One world, one business model – the impact of globalization
We were chatting to a management thinker the other day – a former CFO, as it happens – and he said something so compelling, yet so simple, that we were stunned. “The problem with the runaway success of MBA schools is that we’re developing a global corporate monoculture,” he said. “We’re concentrating risk in similar places around the world.”
The European Food & Beverage Market is in a state of turmoil. Increasingly regular headlines are being published around deficiencies in quality standards and growing contamination cases. The reputation and financial damage of these headlines can be critical for any business operating in an already tumultuous industry (as discussed in my previous post).
Corporate virtualization - 100 years in the making
2013 marks 100 years since Henry Ford was faced with the dilemma of producing his latest invention, the Model T Ford, on a large scale - in an efficient, low cost way. His answer was to invent the first mass production assembly line. In doing so, Henry Ford revolutionized the world of manufacturing. Over the past 100 years, following this monumental milestone, business has changed beyond recognition.
The changing nature of business (pt 5): Introducing the Profit Enhancement Index
We've already seen how non-labor costs are 4.8 times higher than labor costs. But our analysis of FTSE 350 data also reveals the potential enhancement to profitability that can be brought about by proportionally lower reductions to the non-labor cost base.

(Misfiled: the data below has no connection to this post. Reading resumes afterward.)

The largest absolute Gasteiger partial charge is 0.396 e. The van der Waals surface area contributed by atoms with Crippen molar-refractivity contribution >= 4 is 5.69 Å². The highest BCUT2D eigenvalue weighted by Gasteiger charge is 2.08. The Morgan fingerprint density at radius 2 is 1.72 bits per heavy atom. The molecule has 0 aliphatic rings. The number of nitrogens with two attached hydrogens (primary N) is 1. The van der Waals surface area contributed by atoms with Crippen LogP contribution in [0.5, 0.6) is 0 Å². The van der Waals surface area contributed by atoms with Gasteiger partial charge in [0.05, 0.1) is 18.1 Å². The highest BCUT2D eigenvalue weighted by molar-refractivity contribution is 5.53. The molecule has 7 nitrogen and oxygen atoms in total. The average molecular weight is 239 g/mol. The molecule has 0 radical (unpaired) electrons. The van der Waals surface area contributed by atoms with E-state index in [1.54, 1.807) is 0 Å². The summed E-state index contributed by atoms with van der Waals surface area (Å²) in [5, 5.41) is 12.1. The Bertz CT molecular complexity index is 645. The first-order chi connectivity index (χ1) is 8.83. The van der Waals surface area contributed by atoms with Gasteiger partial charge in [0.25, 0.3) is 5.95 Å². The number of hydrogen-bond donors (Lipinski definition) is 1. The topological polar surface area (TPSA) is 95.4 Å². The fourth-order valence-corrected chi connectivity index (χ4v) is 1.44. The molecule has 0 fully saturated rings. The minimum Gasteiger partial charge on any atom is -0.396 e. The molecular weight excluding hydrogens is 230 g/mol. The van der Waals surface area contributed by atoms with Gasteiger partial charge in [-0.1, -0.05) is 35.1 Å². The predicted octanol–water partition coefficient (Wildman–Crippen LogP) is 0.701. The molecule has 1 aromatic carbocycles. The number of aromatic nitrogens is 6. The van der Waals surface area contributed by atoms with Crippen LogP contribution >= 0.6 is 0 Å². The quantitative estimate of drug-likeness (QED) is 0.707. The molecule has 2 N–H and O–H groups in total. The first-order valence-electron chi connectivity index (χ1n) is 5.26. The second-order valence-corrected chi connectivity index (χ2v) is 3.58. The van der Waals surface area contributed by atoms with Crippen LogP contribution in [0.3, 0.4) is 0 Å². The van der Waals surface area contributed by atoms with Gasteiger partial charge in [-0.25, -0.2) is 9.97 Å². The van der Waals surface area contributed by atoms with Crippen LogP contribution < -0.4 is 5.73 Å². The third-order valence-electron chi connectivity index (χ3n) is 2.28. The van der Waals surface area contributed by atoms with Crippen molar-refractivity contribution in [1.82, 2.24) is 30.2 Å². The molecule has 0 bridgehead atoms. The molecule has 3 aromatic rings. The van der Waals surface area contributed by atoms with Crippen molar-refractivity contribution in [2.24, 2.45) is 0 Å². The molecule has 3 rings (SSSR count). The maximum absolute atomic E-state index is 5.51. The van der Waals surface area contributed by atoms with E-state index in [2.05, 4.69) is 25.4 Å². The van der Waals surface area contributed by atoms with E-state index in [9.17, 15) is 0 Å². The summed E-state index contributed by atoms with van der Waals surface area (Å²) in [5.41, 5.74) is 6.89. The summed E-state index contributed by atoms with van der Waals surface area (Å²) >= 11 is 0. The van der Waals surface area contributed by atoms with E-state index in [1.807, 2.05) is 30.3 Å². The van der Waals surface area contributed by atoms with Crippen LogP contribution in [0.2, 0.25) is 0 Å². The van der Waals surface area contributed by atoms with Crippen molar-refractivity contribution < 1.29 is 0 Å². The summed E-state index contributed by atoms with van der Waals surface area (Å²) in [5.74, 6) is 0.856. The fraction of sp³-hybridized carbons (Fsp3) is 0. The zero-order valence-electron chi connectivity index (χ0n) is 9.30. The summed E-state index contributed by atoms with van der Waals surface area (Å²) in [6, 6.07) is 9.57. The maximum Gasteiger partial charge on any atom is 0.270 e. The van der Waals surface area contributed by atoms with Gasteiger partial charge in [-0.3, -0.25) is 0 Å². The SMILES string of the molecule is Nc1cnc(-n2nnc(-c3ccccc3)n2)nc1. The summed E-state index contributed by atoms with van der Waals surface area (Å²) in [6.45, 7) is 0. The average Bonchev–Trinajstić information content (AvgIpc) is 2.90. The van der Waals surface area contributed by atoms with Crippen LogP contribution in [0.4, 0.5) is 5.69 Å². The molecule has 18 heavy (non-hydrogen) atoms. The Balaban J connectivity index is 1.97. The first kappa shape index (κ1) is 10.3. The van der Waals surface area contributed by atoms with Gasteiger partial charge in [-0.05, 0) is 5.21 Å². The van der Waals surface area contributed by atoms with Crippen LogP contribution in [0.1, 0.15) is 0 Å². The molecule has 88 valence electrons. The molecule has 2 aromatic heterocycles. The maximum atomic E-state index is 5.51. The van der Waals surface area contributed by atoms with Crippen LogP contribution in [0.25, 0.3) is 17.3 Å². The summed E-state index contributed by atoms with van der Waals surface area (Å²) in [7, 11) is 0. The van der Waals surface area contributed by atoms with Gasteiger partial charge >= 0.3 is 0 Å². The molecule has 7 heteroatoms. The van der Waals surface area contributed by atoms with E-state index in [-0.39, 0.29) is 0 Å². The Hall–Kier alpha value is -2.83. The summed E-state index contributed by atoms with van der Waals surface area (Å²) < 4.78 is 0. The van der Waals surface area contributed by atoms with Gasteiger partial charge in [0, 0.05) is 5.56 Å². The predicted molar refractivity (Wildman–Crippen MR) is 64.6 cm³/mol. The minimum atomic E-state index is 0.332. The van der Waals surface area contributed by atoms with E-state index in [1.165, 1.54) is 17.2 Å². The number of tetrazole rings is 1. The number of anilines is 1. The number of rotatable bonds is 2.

The changing nature of business (pt 4): Sources of profitability
Our research shows that in the FTSE-350, labour consumed on average 12.9% of revenue in 2011. In contrast, non-labour costs consumed 68.3% of revenue. The difference between these two percentages suggests that bringing non-labour and third-party costs under greater control represents an opportunity for leaders to make more meaningful improvements to their profits than the traditional focus on labour cost.
Why labor isn’t working (as a way of boosting struggling earnings)
Apple is the world's largest company - and happily, for those who care about such things, it's both an innovator and a manufacturer. A symbol, if you like, for progressive capitalism in the 21st century: neither pure-play service business nor industrial-age dinosaur.
New research - "an absolute must read for everyone in procurement"
New research, the £10 billion ($16 billion) profit opportunity, highlights the opportunity to boost growth and protect shareholder value in the face of stagnating revenue streams. Peter Smith of Spend Matters dubbed the report an "absolute must read for everyone in procurement" we are also hoping it is a "must read" for any business leader concerned about the management of costs within their respective organizations.
I've had numerous conversations with CPOs in my time who have said they are very proud of achieving a 10x, 20x, or even 30x ROI on their team cost. And research has claimed that world class procurement functions achieve a ROI twice as high as the average. But both of these measures are not only far too simplistic, they are misleading and are forcing the wrong behaviors in our business leaders. And here's why...